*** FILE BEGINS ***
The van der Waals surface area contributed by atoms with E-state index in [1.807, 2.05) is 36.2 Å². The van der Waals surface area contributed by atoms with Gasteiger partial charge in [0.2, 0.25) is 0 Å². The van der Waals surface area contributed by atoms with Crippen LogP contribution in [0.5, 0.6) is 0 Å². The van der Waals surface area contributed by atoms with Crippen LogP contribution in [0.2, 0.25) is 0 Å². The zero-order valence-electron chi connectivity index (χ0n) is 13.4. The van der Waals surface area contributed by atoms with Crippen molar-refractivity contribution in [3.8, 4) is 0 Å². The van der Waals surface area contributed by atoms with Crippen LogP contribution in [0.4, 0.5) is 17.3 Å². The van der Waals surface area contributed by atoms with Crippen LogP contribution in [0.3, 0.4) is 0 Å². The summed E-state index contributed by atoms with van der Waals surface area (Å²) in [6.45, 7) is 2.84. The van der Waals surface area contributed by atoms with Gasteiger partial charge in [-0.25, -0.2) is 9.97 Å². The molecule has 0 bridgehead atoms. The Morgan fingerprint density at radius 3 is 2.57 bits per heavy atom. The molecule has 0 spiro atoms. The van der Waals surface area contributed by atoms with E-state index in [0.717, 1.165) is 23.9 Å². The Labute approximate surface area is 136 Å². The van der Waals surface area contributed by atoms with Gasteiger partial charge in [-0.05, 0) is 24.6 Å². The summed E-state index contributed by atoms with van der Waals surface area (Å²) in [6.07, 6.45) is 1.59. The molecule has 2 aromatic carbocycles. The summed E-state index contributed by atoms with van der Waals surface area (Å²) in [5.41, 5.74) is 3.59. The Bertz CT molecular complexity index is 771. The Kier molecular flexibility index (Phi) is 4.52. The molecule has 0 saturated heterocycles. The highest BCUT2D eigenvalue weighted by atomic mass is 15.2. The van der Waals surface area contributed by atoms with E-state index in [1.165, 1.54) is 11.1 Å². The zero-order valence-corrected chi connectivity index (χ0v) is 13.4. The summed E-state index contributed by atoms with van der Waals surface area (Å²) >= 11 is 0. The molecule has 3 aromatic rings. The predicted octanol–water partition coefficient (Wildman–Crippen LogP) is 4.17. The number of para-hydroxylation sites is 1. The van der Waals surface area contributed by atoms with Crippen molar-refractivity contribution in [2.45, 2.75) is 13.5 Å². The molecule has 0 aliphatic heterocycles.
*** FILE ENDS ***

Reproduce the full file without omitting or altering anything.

The van der Waals surface area contributed by atoms with E-state index in [1.807, 2.05) is 36.2 Å². The van der Waals surface area contributed by atoms with Gasteiger partial charge in [0.2, 0.25) is 0 Å². The van der Waals surface area contributed by atoms with Crippen LogP contribution in [0.5, 0.6) is 0 Å². The van der Waals surface area contributed by atoms with Crippen LogP contribution in [0.2, 0.25) is 0 Å². The zero-order valence-electron chi connectivity index (χ0n) is 13.4. The van der Waals surface area contributed by atoms with Crippen molar-refractivity contribution in [3.8, 4) is 0 Å². The van der Waals surface area contributed by atoms with Crippen LogP contribution in [0.4, 0.5) is 17.3 Å². The van der Waals surface area contributed by atoms with Crippen LogP contribution in [0.3, 0.4) is 0 Å². The summed E-state index contributed by atoms with van der Waals surface area (Å²) in [6.45, 7) is 2.84. The van der Waals surface area contributed by atoms with Gasteiger partial charge in [-0.25, -0.2) is 9.97 Å². The molecule has 0 bridgehead atoms. The Morgan fingerprint density at radius 3 is 2.57 bits per heavy atom. The molecule has 0 spiro atoms. The van der Waals surface area contributed by atoms with E-state index in [0.717, 1.165) is 23.9 Å². The Labute approximate surface area is 136 Å². The van der Waals surface area contributed by atoms with Gasteiger partial charge in [-0.05, 0) is 24.6 Å². The summed E-state index contributed by atoms with van der Waals surface area (Å²) in [6.07, 6.45) is 1.59. The molecule has 2 aromatic carbocycles. The summed E-state index contributed by atoms with van der Waals surface area (Å²) in [5.41, 5.74) is 3.59. The Bertz CT molecular complexity index is 771. The Kier molecular flexibility index (Phi) is 4.52. The molecule has 0 saturated heterocycles. The highest BCUT2D eigenvalue weighted by atomic mass is 15.2. The van der Waals surface area contributed by atoms with E-state index in [1.165, 1.54) is 11.1 Å². The zero-order valence-corrected chi connectivity index (χ0v) is 13.4. The summed E-state index contributed by atoms with van der Waals surface area (Å²) >= 11 is 0. The molecule has 3 aromatic rings. The predicted octanol–water partition coefficient (Wildman–Crippen LogP) is 4.17. The number of para-hydroxylation sites is 1. The van der Waals surface area contributed by atoms with Crippen molar-refractivity contribution in [2.45, 2.75) is 13.5 Å². The molecule has 0 aliphatic heterocycles.